Cyclists May Be at Risk of Bone Density Loss

Blogger's Note: The purpose of this post is not, obviously, to dissuade anyone from cycling. Rather, it's a heads-up for everyone to be aware of the issue before it becomes an issue for you.

David at the Fredcast Cycling Podcast brought this story to my attention in his episode #115, and references an article in the Los Angeles Times.

According to studies reported in the journal Medicine & Science in Sports & Exercise, avid or competitive cyclists are at increased risk for loss of bone density, making fractures due to falls more likely. This is because cycling is a low impact activity and doesn't put stress on bones that would make our bodies add density to them to compensate. Swimming is another sport that might make its participants suffer such a risk, but swimmers obviously don't have nearly the risk of a fall breaking a bone. The lower spine is particularly susceptible to this problem.

Athletes in sports like running and cross-country skiing aren't affected by this as they are forced to support their weight much more than cyclists are, making their bodies reinforce their bones with minerals.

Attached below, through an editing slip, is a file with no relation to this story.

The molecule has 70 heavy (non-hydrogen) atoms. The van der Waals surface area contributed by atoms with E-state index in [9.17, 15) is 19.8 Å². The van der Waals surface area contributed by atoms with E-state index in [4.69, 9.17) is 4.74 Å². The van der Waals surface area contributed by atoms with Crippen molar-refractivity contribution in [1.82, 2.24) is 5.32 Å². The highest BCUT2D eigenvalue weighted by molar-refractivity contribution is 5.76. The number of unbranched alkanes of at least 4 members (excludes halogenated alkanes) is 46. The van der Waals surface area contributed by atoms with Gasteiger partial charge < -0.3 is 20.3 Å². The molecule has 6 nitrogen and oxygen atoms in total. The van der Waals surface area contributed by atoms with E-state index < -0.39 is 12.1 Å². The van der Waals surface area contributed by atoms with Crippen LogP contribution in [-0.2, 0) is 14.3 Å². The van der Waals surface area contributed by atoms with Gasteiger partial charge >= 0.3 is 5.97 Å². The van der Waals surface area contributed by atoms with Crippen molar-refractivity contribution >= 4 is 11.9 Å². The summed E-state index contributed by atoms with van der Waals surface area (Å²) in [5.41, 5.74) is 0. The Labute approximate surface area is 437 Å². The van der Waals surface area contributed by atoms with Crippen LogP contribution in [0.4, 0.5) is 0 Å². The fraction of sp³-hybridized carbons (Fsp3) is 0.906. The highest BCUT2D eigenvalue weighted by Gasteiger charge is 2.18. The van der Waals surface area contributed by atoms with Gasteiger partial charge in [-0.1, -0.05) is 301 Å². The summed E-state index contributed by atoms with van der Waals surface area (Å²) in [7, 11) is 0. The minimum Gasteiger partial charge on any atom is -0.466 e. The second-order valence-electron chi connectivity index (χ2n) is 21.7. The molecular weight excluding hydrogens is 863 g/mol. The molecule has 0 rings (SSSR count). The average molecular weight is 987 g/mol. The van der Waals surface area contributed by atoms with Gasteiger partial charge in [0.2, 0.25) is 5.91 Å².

Some other issues that might cause the problem are nutritional factors, as cyclists sweat out lots of important nutrients. There are possibly hormonal issues at play here, too.

The result could be an increased risk of osteopenia - lowered bone mineral density, or osteoporosis - basically osteopenia taken to the extreme. This is similar to the bone conditions encountered in elderly people but is happening in people much younger.

David (and I) would recommend that you mention this study to your doctor at your next visit, and see what sorts of solutions might be available. In the meantime, increased consumption of vitamin D and calcium can help.

People, not speed.


  1. Correction: Competitive, Racing Cyclists May Be at Risk of Bone Density Loss

    Read scientific cited articles, how many reader of this ride over 500 hours or 10000 miles a year. Nuff said!

  2. No correction needed - this was mentioned in the article. I think it's safe to say that cycling commuters can be called "avid," and I also think that it's better to be safe than sorry. There's not some checkbox that you can fill out that says "I'm not a competitive cyclist, so I won't be having this issue."

    If all you do for exercise is cycle, and you don't do any exercise that stresses the bones that they're talking about, like the back, then yes - you're more susceptible to this problem. It's simple physiology - if you don't use those parts of the body, they atrophy.


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